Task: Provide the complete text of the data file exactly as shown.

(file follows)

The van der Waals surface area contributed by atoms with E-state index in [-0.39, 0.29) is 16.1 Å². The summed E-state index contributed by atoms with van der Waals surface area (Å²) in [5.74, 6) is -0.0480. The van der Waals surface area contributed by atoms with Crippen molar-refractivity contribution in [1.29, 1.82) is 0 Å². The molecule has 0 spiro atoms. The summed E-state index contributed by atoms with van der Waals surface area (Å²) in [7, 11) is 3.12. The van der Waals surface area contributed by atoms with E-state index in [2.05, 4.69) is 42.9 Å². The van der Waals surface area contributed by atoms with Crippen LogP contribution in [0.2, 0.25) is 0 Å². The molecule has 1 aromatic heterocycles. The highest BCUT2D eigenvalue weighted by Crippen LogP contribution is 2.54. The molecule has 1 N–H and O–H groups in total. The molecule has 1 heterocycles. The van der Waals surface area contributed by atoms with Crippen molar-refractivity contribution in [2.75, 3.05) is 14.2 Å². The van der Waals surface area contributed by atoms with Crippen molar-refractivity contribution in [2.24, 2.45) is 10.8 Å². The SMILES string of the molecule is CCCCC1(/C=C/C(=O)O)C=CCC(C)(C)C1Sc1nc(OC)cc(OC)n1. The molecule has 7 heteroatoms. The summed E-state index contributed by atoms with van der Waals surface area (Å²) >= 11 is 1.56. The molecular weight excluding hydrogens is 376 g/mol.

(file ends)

The van der Waals surface area contributed by atoms with E-state index in [-0.39, 0.29) is 16.1 Å². The summed E-state index contributed by atoms with van der Waals surface area (Å²) in [5.74, 6) is -0.0480. The van der Waals surface area contributed by atoms with Crippen molar-refractivity contribution in [1.29, 1.82) is 0 Å². The molecule has 0 spiro atoms. The summed E-state index contributed by atoms with van der Waals surface area (Å²) in [7, 11) is 3.12. The van der Waals surface area contributed by atoms with E-state index in [2.05, 4.69) is 42.9 Å². The van der Waals surface area contributed by atoms with Crippen LogP contribution in [0.2, 0.25) is 0 Å². The molecule has 1 aromatic heterocycles. The highest BCUT2D eigenvalue weighted by Crippen LogP contribution is 2.54. The molecule has 1 N–H and O–H groups in total. The molecule has 1 heterocycles. The van der Waals surface area contributed by atoms with Crippen molar-refractivity contribution in [2.75, 3.05) is 14.2 Å². The van der Waals surface area contributed by atoms with Crippen molar-refractivity contribution in [2.24, 2.45) is 10.8 Å². The SMILES string of the molecule is CCCCC1(/C=C/C(=O)O)C=CCC(C)(C)C1Sc1nc(OC)cc(OC)n1. The molecule has 7 heteroatoms. The summed E-state index contributed by atoms with van der Waals surface area (Å²) >= 11 is 1.56. The molecular weight excluding hydrogens is 376 g/mol.